This section describes the overall architecture of the Afero Secure Linux Device SDK (“Afero Linux SDK” for short). It also includes an explanation of how the components communicate with each other. The Afero SDK enables Linux devices to operate as an Afero edge device and provide hub functionality for nearby Afero powered Bluetooth® low energy (BLE) devices on the same user account as the Linux device.
This page contains the following sections:
The Afero Secure Linux Device SDK relies on several Linux components, including the TCP/IP stack, iptables, the I2C device driver, and Unix Domain Sockets. The implementation is based on Yocto to simplify the build and distribution of the sample software; however, the Afero Linux SDK package can be adapted to almost any Linux distribution. The software is not sensitive to the Linux kernel version. Note that some of the software writes to the root filesystem.
Each component in an Afero Linux device functions as follows:
|Edge Device daemon (edged)||Provides edge device functionality for the Linux device.|
|Attribute daemon (attrd)||Provides interprocess communication based on Afero attributes.|
|hubby||Provides core Afero device and Cloud service communication functionality for both hub and/or edge devices.|
|beetle||Provides hubby with a Bluetooth low energy interface.|
|Afero Security daemon (afsecd)||Provides hubby with an interface to the Afero Hardware Security Module (HSM).|
|Afero IPC Library (af-ipc)||Provides a common, simple, low-level interprocess communication system based on Unix domain sockets.|
|Wi-Fi Station daemon (wifistad)||Controls the WPA Supplicant and allows the Afero mobile app to set up the user’s Wi-Fi using Bluetooth.|
|WAN daemon (wand)||Maintains a WCDMA/LTE modem internet connection for hubs that have cellular connectivity.|
|Connection Manager daemon(connmgr)||Dynamically selects network interfaces to route data to the internet. It also maintains a very tight firewall using iptables.|
|OTA Manager (otamgr)||Updates the Afero software using OTA images signed with Afero keys and verified using the Afero Hardware Security Module, and delivers Linux update packages to the system.|
The Edge Device daemon is responsible for edge device functionality; for example, controlling an alarm siren, or measuring power consumption on an electrical outlet. Such functionality can be controlled using Afero attributes. Edge devices have a special attribute space that is separate from hub functionality. The specific attributes can be encoded into the Afero device Profile, which is created using the Afero Profile Editor development tool.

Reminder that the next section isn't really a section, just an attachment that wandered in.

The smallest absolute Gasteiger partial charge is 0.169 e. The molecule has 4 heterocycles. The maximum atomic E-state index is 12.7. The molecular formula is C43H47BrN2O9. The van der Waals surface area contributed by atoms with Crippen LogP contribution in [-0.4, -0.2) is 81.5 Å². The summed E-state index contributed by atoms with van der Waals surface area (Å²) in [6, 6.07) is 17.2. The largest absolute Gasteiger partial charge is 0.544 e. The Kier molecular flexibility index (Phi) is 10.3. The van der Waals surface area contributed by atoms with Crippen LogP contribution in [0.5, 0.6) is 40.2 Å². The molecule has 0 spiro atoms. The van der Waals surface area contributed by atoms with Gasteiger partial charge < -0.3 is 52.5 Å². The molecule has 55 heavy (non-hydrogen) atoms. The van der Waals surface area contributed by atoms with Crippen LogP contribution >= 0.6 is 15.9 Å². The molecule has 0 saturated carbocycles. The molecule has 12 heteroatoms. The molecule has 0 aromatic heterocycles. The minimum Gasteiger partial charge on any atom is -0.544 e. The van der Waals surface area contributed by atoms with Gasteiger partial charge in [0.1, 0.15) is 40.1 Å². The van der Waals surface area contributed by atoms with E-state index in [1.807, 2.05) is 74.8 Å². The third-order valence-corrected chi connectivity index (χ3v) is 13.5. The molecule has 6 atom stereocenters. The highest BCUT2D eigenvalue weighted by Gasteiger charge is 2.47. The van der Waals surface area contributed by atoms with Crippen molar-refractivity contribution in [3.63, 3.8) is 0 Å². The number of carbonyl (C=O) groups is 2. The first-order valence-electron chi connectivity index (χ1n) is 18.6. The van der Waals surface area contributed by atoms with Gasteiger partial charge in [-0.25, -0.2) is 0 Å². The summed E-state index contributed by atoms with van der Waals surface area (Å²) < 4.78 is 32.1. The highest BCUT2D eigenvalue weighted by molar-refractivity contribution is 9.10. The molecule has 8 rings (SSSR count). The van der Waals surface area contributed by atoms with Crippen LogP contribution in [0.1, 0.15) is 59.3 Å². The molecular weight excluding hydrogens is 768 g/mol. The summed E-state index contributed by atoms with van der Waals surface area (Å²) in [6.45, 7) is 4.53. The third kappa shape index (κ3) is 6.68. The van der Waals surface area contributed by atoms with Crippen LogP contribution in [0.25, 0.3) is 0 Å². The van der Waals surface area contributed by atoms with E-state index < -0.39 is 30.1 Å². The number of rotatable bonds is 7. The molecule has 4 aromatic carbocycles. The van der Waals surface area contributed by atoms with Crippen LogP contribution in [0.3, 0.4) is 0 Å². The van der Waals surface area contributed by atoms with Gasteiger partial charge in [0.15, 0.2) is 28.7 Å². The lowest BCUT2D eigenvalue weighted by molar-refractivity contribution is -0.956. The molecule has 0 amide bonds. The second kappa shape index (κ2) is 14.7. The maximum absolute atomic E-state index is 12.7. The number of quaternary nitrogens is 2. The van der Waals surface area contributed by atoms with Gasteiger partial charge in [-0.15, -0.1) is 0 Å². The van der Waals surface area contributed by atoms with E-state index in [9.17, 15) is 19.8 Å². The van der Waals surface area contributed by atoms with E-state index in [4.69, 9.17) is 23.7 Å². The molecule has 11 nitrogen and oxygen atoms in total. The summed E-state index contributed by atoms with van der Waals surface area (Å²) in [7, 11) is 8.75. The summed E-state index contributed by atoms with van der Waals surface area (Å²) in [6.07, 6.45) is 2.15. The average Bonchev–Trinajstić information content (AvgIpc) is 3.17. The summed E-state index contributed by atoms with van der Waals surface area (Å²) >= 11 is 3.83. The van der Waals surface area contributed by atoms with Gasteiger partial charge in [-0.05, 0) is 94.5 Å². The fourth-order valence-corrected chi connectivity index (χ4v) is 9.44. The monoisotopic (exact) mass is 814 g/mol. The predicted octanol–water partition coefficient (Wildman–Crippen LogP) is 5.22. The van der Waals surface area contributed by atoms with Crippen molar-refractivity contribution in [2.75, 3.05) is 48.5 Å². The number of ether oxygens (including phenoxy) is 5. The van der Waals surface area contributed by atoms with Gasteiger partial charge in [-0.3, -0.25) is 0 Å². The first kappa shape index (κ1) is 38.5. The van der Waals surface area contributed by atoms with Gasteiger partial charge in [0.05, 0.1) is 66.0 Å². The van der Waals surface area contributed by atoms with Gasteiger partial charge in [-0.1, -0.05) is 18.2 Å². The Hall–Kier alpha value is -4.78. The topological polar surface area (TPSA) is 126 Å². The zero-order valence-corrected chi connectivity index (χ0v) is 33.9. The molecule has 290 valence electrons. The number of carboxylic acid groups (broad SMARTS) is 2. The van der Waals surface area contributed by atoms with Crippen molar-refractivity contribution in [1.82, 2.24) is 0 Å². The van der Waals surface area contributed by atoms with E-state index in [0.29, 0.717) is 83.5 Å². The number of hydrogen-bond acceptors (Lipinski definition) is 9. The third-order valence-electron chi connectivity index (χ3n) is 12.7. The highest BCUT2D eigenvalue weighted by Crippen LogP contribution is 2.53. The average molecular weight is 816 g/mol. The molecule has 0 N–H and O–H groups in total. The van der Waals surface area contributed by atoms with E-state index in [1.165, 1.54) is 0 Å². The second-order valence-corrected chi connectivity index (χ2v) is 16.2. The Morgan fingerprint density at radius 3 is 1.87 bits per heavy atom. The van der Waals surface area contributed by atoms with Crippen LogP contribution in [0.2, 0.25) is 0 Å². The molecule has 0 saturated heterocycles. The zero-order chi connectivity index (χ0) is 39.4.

We provide the following ways to implement the edge attributes for your device:
setoperations, and attribute
getoperations. These scripts can be written in Bash, Python, Perl, or any other scripting language that supports command-line parameters.
Implementing edge device functionality is the subject of Edge Device Daemon Implementation.
This daemon is based on the af-ipc layer and provides an attribute-sharing mechanism that works in a similar way to the Afero attribute system. Clients of the Attribute daemon can own attributes, read attributes, change attribute values, and be notified when attribute values change. All attributes are considered binary blobs by the Attribute daemon.
hubby uses the Attribute daemon to communicate Afero attributes between the Cloud and the daemons that own them. For example, the Wi-Fi Station daemon (described below) provides the Wi-Fi SSID list attribute, which the Afero mobile app requests when it sets up Wi-Fi. When the value is updated, the Wi-Fi Station daemon sends the new value of the attribute to hubby using the client API of the Attribute daemon. The Attribute daemon then forwards the value to hubby, which in turn forwards the value to the Cloud, which then forwards the value to the application.
The Attribute daemon uses the IPC layer and therefore uses libevent2 for its main event loop. All Attribute daemon client daemons must also have a libevent2 main event loop.